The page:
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5/26: Schwarzenegger to reveal deeper budget cuts
Released 27 May 2009  By SAMANTHA YOUNG - Associated Press

Schwarzenegger to reveal deeper budget cuts

SAMANTHA YOUNG - Associated Press
Tuesday, May 26, 2009

Sacramento, CA (AP) -- Gov. Arnold Schwarzenegger's takeaway message from last week's defeat of the special election ballot measures was "cuts, cuts, cuts."

This week, he's following through. The Republican governor on Tuesday will release a revised budget proposal for the coming fiscal year that details nearly $5.5 billion in cuts on top of those he previously announced.

California's budget deficit has ballooned to $21.3 billion, although the nonpartisan legislative analyst says it actually be will $3 billion higher when the fiscal year begins July 1.

The extra cuts Schwarzenegger is set to announce are in place of his earlier plan to borrow $6 billion.

He said voters indicated in last week's special election they did not want state lawmakers to raise taxes, borrow money or employ shell game-style funding shifts to balance the budget.

Schwarzenegger spokesman Aaron McLear said the revised budget will include making $18 billion in cuts and taking $2 billion from local governments that will have to be repaid. The governor also wants to raise money by selling some state assets, such as San Quentin State Prison, and charging an emergency response fee to homeowners in wildland areas.

The governor acknowledged his cuts will be painful. They include cuts to in-home care for Alzheimer's patients and layoffs for thousands of teachers.

"Behind every one of those dollars we cut, there are real faces," Schwarzenegger told a gathering of small-business owners Tuesday in Sacramento. "If we don't make those cuts, I think we will face catastrophic consequences because the state would simply run out of money and get insolvent, which we cannot afford to do."

Schwarzenegger already had proposed deep cuts, including laying off 5,000 state government employees and reducing general fund payroll by 10 percent. Billions of dollars would be cut from K-12 schools, potentially shortening the school year by a week, while financial aid for college students would be reduced.

The CalWORKS welfare-to-work program and Healthy Families, which provides low-cost health insurance for children, may be eliminated. Funding for state parks would be greatly reduced, and some boards and commissions consolidated or eliminated.

Schwarzenegger also wants to transfer 19,000 inmates who are illegal immigrants to federal custody, saving $182 million.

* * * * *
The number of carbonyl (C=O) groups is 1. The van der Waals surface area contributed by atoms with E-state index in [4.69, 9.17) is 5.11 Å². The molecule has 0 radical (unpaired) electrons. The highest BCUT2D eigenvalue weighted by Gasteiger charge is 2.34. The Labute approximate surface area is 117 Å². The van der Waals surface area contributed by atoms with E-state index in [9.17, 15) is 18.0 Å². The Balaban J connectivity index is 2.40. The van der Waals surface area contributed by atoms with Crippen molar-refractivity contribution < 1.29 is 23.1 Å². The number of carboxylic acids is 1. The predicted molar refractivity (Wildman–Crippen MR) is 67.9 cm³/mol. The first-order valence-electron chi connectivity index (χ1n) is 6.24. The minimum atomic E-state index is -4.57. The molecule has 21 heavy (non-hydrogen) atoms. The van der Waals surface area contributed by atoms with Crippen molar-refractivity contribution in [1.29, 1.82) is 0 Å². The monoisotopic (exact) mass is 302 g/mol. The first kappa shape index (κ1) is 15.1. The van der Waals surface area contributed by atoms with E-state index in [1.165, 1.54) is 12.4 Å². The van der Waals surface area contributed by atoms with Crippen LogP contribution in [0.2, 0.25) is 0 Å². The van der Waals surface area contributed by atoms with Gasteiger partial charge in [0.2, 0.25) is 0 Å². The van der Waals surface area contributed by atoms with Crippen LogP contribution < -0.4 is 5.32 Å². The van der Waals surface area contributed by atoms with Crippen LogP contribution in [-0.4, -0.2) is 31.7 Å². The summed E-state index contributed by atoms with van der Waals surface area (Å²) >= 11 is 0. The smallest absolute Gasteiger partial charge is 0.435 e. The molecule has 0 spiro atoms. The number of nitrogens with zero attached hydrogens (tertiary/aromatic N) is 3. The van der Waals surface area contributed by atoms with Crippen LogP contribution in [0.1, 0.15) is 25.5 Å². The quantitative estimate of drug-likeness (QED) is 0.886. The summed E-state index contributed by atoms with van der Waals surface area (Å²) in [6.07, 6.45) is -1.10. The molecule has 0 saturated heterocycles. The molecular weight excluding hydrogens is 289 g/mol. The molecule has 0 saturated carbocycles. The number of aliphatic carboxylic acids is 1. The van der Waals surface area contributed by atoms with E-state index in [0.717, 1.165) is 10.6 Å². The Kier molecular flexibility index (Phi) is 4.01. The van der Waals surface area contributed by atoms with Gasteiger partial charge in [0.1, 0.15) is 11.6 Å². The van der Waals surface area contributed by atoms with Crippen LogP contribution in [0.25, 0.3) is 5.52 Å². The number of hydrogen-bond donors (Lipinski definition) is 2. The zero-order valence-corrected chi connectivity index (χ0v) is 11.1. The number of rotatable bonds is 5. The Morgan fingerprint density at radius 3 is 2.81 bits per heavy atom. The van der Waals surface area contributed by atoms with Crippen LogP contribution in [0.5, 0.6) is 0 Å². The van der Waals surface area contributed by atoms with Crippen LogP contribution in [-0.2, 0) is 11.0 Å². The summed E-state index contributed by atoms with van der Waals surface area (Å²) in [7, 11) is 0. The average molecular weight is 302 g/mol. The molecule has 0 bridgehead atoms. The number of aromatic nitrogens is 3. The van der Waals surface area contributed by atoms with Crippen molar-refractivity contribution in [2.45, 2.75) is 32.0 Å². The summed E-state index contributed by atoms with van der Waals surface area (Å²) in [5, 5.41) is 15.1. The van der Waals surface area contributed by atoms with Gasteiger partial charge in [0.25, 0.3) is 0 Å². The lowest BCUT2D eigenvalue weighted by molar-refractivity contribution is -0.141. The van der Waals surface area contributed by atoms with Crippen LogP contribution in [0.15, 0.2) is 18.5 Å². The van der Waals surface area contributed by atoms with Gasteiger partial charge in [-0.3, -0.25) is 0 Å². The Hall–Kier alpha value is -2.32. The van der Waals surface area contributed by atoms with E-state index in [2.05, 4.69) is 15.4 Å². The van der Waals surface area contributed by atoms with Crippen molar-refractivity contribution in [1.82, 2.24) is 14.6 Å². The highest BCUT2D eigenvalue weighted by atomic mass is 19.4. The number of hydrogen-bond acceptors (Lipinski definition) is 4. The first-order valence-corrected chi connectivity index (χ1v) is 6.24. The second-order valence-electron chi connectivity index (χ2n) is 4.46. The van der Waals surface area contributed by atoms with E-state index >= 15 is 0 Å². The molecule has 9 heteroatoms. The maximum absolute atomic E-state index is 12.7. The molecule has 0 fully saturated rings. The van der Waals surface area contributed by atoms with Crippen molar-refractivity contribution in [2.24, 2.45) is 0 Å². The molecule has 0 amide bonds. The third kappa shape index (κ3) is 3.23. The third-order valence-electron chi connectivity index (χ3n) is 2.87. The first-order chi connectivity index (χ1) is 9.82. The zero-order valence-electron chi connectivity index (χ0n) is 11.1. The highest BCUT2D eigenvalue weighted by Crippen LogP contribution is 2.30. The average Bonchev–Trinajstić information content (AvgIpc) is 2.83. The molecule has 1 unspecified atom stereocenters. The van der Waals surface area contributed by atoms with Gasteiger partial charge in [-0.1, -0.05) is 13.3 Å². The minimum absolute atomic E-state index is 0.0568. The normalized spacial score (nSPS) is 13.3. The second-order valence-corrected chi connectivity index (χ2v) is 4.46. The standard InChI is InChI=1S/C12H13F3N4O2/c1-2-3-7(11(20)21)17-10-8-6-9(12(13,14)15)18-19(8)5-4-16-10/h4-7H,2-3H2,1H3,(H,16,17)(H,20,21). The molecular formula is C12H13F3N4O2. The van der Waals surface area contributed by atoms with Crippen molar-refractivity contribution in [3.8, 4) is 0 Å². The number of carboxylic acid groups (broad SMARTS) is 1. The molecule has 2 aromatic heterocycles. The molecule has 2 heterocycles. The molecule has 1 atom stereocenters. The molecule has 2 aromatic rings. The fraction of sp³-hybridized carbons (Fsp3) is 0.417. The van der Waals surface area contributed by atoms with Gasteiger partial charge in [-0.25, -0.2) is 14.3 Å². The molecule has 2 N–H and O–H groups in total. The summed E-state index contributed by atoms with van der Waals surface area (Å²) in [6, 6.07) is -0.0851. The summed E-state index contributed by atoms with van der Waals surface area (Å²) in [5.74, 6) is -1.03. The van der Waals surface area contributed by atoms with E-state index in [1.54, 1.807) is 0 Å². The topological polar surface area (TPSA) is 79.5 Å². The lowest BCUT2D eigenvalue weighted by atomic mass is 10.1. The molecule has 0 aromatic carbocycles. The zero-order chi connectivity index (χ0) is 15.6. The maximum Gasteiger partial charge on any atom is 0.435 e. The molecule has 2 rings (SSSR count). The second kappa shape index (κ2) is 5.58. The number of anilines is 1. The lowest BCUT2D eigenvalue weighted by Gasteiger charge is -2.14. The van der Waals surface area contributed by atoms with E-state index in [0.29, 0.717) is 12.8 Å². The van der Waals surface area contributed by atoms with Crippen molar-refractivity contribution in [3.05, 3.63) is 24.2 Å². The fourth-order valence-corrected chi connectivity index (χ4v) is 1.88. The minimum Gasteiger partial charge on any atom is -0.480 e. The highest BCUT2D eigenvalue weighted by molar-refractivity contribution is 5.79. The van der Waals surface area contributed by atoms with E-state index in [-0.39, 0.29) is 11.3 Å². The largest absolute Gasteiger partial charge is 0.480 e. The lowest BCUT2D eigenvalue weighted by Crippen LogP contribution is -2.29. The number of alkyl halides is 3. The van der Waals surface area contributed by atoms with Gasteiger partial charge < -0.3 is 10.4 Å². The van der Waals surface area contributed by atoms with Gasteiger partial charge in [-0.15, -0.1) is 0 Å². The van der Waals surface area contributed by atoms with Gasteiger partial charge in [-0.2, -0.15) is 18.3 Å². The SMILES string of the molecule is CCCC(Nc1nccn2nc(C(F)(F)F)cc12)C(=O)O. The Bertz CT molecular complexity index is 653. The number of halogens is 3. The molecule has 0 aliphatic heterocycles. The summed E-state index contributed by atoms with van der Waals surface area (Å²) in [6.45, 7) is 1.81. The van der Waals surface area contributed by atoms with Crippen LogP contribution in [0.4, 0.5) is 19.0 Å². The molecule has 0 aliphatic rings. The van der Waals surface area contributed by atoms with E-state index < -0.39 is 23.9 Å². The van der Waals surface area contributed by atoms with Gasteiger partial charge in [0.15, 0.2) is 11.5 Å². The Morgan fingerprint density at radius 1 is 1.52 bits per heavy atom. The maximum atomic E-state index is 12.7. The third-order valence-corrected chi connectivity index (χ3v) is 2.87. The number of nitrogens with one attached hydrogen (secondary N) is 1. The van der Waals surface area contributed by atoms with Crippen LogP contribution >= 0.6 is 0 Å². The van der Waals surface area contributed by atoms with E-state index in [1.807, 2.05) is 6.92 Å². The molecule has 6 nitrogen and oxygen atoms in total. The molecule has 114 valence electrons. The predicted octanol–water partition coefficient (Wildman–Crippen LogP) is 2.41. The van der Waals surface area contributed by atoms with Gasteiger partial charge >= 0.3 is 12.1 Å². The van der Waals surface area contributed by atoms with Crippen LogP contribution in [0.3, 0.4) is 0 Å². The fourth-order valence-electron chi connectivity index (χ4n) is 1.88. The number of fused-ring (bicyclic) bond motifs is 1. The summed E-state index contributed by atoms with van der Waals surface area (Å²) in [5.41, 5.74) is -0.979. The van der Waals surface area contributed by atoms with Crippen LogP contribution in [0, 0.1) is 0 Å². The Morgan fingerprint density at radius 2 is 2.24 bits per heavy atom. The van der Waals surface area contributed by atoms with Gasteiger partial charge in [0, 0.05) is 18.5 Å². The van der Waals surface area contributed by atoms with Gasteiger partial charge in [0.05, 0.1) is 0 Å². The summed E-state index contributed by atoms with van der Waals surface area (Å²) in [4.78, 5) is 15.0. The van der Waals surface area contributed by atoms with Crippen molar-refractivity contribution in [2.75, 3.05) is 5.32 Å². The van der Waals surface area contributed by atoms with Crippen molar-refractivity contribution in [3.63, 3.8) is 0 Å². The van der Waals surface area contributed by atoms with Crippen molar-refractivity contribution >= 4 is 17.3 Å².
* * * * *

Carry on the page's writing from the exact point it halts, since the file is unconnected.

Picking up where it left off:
The governor said he will not support further tax hikes after agreeing to $12.8 billion in higher sales, personal income and vehicle taxes earlier this year. Legislative Republicans also have said they are not willing to raise taxes.

That will present a problem for majority Democrats, because some GOP votes are needed in the Assembly and Senate to reach the two-thirds threshold for approving budgets.

Noreen Evans, chairwoman of the Assembly Budget Committee said she wants lawmakers to consider raising revenue rather than cutting so deeply into state programs. The Santa Rosa Democrat said lawmakers could impose taxes on soda or oil and gas production.

"I will look under every rock and every leaf so that we can make sure women and children are fed and their medical needs are taken care of," Evans said.

A steep drop in tax revenue has accelerated the decline of California's financial condition. This year saw the first drop in personal income statewide since 1938.

"The depth and the scope of this international recession and the effect it has had on California's economy and its budget requires us to be putting additional measures on the table that would have been unthinkable just three months ago," said H.D. Palmer, spokesman for the governor's finance department.

Finance officials will deliver the administration's latest budget proposal to a hearing of a joint legislative budget committee Tuesday afternoon.

The Legislature's constitutional deadline to approve a budget and send it to the governor's desk is June 15, but Evans said lawmakers are unlikely to meet it. Democrats had hoped to reach a deal by July 16, but Evans questioned whether even that goal could be met because the governor keeps revising his budget proposals.

Among the propositions defeated by voters last week was one that would have raised $5 billion by borrowing against future lottery revenue. Two others would have transferred about $900 million next year from early childhood and mental health funds.

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